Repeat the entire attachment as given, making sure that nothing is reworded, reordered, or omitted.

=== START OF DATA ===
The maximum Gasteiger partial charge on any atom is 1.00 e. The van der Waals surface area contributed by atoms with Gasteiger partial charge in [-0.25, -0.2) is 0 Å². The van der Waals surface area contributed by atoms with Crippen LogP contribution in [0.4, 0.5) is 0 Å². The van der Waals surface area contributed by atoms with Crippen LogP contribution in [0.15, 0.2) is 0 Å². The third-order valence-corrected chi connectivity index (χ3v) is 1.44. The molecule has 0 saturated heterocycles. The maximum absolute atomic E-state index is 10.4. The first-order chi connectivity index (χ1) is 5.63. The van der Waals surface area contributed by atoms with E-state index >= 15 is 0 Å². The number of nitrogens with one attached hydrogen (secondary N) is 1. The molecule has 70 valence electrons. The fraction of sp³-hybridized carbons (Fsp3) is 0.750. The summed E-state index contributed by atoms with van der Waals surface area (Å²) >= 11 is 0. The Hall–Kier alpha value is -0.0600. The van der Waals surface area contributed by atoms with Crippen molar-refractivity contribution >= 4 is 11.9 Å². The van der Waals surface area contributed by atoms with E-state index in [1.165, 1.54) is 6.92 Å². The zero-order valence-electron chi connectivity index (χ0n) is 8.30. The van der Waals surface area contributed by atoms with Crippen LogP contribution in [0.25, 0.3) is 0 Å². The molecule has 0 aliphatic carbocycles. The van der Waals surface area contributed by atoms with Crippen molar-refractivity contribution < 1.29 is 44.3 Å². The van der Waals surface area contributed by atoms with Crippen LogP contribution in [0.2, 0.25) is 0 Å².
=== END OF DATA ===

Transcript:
The maximum Gasteiger partial charge on any atom is 1.00 e. The van der Waals surface area contributed by atoms with Gasteiger partial charge in [-0.25, -0.2) is 0 Å². The van der Waals surface area contributed by atoms with Crippen LogP contribution in [0.4, 0.5) is 0 Å². The van der Waals surface area contributed by atoms with Crippen LogP contribution in [0.15, 0.2) is 0 Å². The third-order valence-corrected chi connectivity index (χ3v) is 1.44. The molecule has 0 saturated heterocycles. The maximum absolute atomic E-state index is 10.4. The first-order chi connectivity index (χ1) is 5.63. The van der Waals surface area contributed by atoms with E-state index >= 15 is 0 Å². The number of nitrogens with one attached hydrogen (secondary N) is 1. The molecule has 70 valence electrons. The fraction of sp³-hybridized carbons (Fsp3) is 0.750. The summed E-state index contributed by atoms with van der Waals surface area (Å²) >= 11 is 0. The Hall–Kier alpha value is -0.0600. The van der Waals surface area contributed by atoms with Crippen molar-refractivity contribution >= 4 is 11.9 Å². The van der Waals surface area contributed by atoms with E-state index in [1.165, 1.54) is 6.92 Å². The zero-order valence-electron chi connectivity index (χ0n) is 8.30. The van der Waals surface area contributed by atoms with Crippen LogP contribution in [0.25, 0.3) is 0 Å². The molecule has 0 aliphatic carbocycles. The van der Waals surface area contributed by atoms with Crippen molar-refractivity contribution < 1.29 is 44.3 Å². The van der Waals surface area contributed by atoms with Crippen LogP contribution in [0.2, 0.25) is 0 Å².